The expressions 'bona fide' and 'in good faith' were used in the Limitation Acts of 1859 and 1871 respectively. Therefore in cases arising under those Acts, it was rightly held that if the transferee was aware of the real nature of his transferor's interest, he could not claim the benefit of the article Of the Limitation Act corresponding to Article 134 of the present Act. In the present Act, however, these words have been omitted. The omission of these words is not without significance.
The Lahore, Madras and Bombay High Courts have held that the omission of these words has not made any difference and the ingredient of good faith is still necessary, vide Mehanga v. Zaman Ali Shah, AIR 193l Lah. 464 (E). Tholasinga Mudali v. Nagalinga Chetty, AIR 1917 Mad 996 (F) and Shivaji Sheshgir v. Channava, AIR 1930 Bom 292 (G). The previous cases of the Allahabad High Court were also to the same effect, vide for example Dirgpal Singh v. Kallu, AIR 1915 All 425 (H).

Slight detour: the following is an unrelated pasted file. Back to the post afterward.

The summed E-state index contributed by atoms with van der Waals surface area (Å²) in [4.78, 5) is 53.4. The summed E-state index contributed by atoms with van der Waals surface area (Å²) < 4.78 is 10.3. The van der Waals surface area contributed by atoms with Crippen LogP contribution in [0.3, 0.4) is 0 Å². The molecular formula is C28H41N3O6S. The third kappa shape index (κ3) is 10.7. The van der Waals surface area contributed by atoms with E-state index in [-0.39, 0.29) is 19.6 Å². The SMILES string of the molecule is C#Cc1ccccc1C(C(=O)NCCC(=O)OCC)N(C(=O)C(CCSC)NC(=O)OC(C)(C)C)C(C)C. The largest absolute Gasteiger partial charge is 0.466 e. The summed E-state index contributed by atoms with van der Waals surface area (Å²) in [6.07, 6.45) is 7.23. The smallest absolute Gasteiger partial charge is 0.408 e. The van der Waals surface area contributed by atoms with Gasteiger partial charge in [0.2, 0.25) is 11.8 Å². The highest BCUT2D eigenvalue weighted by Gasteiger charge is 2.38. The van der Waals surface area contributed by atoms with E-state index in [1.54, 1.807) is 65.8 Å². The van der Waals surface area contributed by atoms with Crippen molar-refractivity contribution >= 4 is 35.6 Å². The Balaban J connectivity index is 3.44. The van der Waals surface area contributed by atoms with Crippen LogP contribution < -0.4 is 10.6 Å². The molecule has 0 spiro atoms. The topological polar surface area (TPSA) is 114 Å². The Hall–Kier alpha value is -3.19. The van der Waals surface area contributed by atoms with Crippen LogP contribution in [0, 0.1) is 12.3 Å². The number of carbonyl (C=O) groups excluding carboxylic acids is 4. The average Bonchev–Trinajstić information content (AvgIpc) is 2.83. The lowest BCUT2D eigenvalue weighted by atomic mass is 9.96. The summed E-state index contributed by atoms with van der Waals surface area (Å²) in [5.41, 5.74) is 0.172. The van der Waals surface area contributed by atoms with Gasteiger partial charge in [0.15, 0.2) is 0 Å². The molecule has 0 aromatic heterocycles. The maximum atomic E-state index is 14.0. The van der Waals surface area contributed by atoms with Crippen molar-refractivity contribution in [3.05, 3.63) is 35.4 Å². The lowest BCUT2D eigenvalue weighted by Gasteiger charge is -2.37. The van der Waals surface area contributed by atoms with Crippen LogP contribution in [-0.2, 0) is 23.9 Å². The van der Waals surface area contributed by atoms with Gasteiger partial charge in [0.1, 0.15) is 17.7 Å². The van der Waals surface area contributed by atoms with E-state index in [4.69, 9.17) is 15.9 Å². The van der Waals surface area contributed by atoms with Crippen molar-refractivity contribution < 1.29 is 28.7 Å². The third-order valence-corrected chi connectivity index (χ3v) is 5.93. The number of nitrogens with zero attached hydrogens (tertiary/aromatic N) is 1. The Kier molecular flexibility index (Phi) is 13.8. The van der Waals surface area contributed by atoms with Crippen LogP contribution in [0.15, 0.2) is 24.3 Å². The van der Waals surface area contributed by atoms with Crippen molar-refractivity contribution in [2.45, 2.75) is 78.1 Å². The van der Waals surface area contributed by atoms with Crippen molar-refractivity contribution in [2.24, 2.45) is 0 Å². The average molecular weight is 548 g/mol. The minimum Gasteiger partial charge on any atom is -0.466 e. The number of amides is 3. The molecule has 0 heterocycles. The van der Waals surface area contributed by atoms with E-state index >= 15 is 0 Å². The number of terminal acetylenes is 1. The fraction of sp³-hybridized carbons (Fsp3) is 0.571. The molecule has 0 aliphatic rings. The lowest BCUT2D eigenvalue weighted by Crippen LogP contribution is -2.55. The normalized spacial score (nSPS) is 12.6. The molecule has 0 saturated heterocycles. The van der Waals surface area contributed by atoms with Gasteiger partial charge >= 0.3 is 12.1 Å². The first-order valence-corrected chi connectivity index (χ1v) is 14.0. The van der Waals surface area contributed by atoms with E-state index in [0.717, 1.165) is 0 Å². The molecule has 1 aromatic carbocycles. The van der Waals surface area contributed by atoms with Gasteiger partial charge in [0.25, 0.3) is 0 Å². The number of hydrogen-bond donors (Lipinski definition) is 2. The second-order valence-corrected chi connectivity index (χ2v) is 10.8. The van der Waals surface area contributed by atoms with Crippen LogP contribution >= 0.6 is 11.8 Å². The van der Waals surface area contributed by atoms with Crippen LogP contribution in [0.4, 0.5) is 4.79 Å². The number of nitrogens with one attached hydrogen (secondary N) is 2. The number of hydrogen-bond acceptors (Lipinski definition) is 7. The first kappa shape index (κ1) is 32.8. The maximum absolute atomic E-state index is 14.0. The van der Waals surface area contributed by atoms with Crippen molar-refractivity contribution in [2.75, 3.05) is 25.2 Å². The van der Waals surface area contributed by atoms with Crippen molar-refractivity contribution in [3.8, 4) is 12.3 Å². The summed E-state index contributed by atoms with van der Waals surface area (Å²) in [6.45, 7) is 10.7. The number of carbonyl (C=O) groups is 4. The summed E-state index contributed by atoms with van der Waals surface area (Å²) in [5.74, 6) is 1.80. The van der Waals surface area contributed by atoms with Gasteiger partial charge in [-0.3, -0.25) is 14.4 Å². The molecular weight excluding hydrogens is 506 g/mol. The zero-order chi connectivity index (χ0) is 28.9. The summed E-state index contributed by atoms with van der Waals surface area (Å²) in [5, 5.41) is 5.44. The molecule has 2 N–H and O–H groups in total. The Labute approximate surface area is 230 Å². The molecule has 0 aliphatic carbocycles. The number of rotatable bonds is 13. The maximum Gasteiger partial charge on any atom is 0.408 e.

The latest Full Bench case of the Allahabad High Court reported in Mt. Chunai v. Ram Prasad. : AIR1951All167 has, however, overruled the previous view of the Allahabad High Court, and has definitely taken the view that the omission of the said words has the effect of making good faith on the part of the transferee immaterial under this article. The view of the Calcutta and Nagpur High Courts also is in line with the Full Bench view of the Allahabad High Court, Vide Baikunth Nath Roy v. Ahmedulla : AIR1931Cal113 and Daulat v. Baliram, AIR 1929 Nag 267 (K).
The view expressed in the Pull Bench case of the Allahabad High Court appears to us to toe more reasonable as it takes into account the amendment made in the Act. We are, therefore, of opinion that the claim of the landlords in the present case would be barred by limitation.
7. The net result of the above findings is that First Appeals Nos. 493, 494 and 535 of 1943 are allowed with costs, and First Appeal No. 51 of 1944 is dismissed with costs.